3. We note that this hearing was not on the merits of the original action, i.e., whether Benedetto owed the full amount claimed in the complaint.
4. This order was entered on the docket on November 8, 2001. (S.R. at 47.)
5. This court will not reverse the trial court's grant or denial of post-trial motions absent a manifest abuse of discretion or clear error of law. Borough of Jefferson v. Bracco, 160 Pa.Cmwlth. 681, 635 A.2d 754 (1993).
6. In Porreco, the landowner filed a petition to enforce a settlement, and the defendant responded that no settlement agreement existed. Ultimately, and after a lengthy evidentiary hearing, the trial court concluded that the parties had entered into a binding settlement agreement and ordered the construction of a retention basin pursuant to the settlement agreement. On appeal, this court considered whether the appellant was required to file post-trial motions. Despite the fact that the trial court conducted a lengthy evidentiary hearing, this court, relying on Pa. R.C.P. No. 227.1(c)(2), held that, because the appeal was initiated by the proceedings arising out of the petition to enforce the settlement, post-trial motions were neither required nor permissible.Although the parties here did not submit a statement of facts to the trial court, also instructive are cases which discuss the distinction between cases submitted upon an agreed statement of facts for the entry of judgment by the court, which is final and not subject to post-trial motions, see County of Allegheny v. Allegheny County Prison Employees' Independent Union, 53 Pa.Cmwlth. 350, 417 A.2d 864 (1980), and those submitted upon a stipulation of facts for the decision of the court, which is subject to post-trial motions, Taylor v. City of Philadelphia, 692 A.2d 308 (Pa.Cmwlth.), aff'd, 548 Pa. 568, 699 A.2d 730 (1997); see also County of Allegheny. In determining whether the court has rendered a decision or judgment, Pennsylvania courts consider several factors: (1) the intent of the parties; (2) the parties' instructions to the trial court; and (3) the form of order or judgment entered by the trial court. Taylor.As evidenced by the plain language of the Stipulated Judgment, the parties' intentions were that, upon default, a judgment would be entered against Benedetto. Additionally, based on the Stipulated Judgment, it can reasonably be said that the parties' instructions to the court were to have a judgment entered.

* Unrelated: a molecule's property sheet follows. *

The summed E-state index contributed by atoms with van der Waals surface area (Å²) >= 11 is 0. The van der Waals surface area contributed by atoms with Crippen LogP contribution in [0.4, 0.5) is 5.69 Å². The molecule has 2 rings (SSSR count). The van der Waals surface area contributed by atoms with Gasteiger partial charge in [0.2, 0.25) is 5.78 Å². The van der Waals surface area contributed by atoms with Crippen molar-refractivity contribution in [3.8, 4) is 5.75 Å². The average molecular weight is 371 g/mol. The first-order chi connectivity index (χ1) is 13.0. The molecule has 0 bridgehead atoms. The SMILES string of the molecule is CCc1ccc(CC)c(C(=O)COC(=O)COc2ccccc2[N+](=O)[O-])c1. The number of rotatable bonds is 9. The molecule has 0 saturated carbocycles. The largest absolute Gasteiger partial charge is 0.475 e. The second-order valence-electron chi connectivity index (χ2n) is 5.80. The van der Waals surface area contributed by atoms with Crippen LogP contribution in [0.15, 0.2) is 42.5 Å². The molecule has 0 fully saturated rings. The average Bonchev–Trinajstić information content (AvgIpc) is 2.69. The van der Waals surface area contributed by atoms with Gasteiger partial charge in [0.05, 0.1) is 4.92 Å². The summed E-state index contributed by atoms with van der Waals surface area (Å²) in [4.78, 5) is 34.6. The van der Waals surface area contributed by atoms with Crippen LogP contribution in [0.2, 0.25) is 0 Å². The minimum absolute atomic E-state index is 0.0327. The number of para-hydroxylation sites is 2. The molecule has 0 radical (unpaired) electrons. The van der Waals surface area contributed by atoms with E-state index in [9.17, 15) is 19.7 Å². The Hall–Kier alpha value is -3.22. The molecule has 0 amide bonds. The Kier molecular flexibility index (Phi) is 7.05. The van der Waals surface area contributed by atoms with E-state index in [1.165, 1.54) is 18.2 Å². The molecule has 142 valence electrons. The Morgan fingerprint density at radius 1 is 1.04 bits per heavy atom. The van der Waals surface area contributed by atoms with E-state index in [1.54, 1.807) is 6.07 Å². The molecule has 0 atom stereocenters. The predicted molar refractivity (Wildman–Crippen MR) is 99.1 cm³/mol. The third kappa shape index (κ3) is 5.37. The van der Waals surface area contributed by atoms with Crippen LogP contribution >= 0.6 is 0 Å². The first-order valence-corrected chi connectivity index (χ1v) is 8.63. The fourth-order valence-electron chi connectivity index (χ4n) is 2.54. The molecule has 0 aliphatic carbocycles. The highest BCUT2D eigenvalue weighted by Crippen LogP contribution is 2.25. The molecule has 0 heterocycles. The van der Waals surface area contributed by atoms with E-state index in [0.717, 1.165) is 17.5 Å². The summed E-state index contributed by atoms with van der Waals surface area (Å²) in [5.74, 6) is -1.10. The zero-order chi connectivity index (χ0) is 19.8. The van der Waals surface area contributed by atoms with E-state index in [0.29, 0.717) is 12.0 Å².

7. We agree with the City that the proceedings here were akin to those arising from a petition to enforce a settlement agreement, which is not subject to post-trial motions. See Bennett v. Juzelenos, 791 A.2d 403 (Pa.Super.2002); Porreco. Here, the parties entered into the Stipulated Judgment, which, in essence, was a settlement agreement; indeed, the Stipulated Judgment refers to the $140,000.00 as the “Settlement Amount.” (S.R. at 26.) Under this Stipulated Judgment, the parties agreed that if Benedetto did not timely make the specified payments totaling $140,000.00, the City could proceed to enter judgment against Benedetto in the amount of $233,817.89.
8. We note that Benedetto should have raised this issue in an appeal from the trial court's August 15, 2001, final order, see Pa. R.A.P. 341, rather than file his Motion. Although his failure to file a timely appeal effectuates a waiver of this issue, see Pa. R.A.P. 903(a), we will address it here.
9. We are not persuaded by Benedetto's argument that he did not owe any additional monies absent an accounting from the City. As the City points out, pursuant to the Stipulated Judgment, it was not obligated to provide Benedetto with an accounting. Additionally, as the payor, Benedetto knew or should have known of the amount he paid, and he, as the payor, was in at least as good of a position, if not better, than the City to have access to, and to obtain, this information. Moreover, Benedetto knew the terms of his obligation, and he was aware that he did not pay the amount owed. (R.R. at 80a, 87a.) Even if he had made an overpayment, he would be entitled to a refund.
OPINION BY Judge FRIEDMAN.